100% Enhanced Meal Deduction | 50% Deduction Atlanta CPA Firm

November 15, 2022

Enhanced Meal Deduction Expires December 31st

The temporary 100 percent business meal deduction expires on December 31, 2022. The incentive allows business taxpayers to completely deduct the full cost of business-related meal and beverage purchases made in a restaurant. The deduction is especially beneficial to law firms that rely on these interactions for business development and networking activities. Starting on January 1, 2023, the eligible deduction amount will revert to 50%. For this reason, it is important to take advantage of the tax savings opportunity before it is lost. To help clients, prospects, and others, Wilson Lewis has summarized the key details below.

Expanded Tax Incentive for Deducting Business Meals

Keeping track of the business meal deduction in tax law can be confusing, depending on the year. Throughout its length history, this particular tax incentive has gone through 100%, 80%, 50%, and 100% in 2021 and 2022. When the deduction was limited to 50 percent in the Tax Cuts and Jobs Act (TCJA), it was also separated from the entertainment deduction. Until then, law firms and other businesses were allowed to treat client entertainment and meals interchangeably as far as tax treatment went.

The Consolidated Appropriations Act (CAA), which became law at the end of 2020, expanded the business meals deduction from 50 to 100 percent to help boost restaurant sales, which were reeling from the pandemic.

As a result, businesses have been able to deduct the full cost of eligible food and beverage purchases in 2021 and 2022. In 2023, the deduction reverts to 50%. While it’s available, the 100 percent deduction is a simple but effective way to manage taxes as the year winds down.

How to Use the 100 Percent Meals Deduction

Law firms can use the expanded meal deduction in several ways.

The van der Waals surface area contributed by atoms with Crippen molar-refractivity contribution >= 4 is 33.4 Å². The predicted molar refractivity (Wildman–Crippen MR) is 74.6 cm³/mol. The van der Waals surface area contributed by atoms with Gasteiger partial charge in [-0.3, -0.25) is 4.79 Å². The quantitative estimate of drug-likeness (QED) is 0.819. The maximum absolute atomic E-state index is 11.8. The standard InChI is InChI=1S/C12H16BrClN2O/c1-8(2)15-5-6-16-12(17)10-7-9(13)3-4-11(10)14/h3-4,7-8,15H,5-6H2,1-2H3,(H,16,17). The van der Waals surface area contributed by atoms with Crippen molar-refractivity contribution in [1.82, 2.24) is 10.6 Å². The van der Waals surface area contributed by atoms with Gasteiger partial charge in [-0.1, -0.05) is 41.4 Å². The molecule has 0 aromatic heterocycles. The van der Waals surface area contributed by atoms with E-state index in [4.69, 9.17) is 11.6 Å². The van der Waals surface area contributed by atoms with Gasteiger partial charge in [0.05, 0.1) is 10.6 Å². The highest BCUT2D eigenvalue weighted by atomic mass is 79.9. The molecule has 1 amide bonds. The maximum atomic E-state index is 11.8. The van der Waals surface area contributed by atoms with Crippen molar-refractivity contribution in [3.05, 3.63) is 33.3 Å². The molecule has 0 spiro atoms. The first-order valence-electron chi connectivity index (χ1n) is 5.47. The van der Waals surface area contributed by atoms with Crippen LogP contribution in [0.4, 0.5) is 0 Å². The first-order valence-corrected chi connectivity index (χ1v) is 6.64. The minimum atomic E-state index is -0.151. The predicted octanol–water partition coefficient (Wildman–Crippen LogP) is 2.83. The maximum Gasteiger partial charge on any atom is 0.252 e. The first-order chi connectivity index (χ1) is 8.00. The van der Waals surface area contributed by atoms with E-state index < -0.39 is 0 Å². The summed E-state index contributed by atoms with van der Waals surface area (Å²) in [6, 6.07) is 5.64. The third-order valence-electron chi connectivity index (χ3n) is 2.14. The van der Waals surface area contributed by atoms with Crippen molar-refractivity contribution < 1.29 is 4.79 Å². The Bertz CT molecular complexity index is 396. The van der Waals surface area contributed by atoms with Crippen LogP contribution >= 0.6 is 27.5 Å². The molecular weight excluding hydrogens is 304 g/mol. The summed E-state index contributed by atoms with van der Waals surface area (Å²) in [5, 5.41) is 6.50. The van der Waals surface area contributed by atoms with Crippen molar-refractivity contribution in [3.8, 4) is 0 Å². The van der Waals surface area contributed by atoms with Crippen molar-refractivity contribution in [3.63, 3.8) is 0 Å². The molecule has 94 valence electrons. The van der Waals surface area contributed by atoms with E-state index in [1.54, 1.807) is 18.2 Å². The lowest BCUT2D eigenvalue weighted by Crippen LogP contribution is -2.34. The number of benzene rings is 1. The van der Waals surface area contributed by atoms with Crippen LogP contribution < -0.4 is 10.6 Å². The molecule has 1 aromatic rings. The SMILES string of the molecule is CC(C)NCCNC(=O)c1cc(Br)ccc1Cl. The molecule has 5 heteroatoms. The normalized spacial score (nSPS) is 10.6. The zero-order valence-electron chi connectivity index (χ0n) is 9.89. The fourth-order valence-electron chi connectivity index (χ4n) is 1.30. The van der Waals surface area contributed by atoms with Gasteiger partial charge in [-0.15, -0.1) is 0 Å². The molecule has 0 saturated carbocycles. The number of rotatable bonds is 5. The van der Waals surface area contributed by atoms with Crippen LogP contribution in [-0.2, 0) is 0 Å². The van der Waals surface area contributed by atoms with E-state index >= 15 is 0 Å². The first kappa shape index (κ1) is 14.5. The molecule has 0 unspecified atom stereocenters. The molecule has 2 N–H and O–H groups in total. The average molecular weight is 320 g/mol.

• Client or employee appreciation dinners or cocktail parties
  • Food and beverages for holiday parties
  • Business lunches or happy hours
  • Food and beverages at business development events, like golf outings, sports events, or concerts*

*The catch here is that the food and beverage purchases must be separate from the cost of attending the event, performance, or outing. To qualify, firms must keep separate receipts, invoices, or bills. Entertainment expenses were allowed a 50% deduction under previous tax law, but that expired with TCJA.

Eligible restaurants must prepare food for immediate consumption, and the meal can be on-site or catered at the office or another location. Caterers qualify.

Prepackaged meals and items in grocery, convenience, liquor stores, and vending machines do not. A restaurant on the firm’s premises that provides meals to employees that aren’t included in the employee’s gross income or an employer-operated facility is ineligible for the 100% deduction. The latter remains ineligible even if a third party operates it – in the case of an on-site cafeteria for employees, for example.

Food and beverages purchased at those facilities qualify for the lower 50% deduction.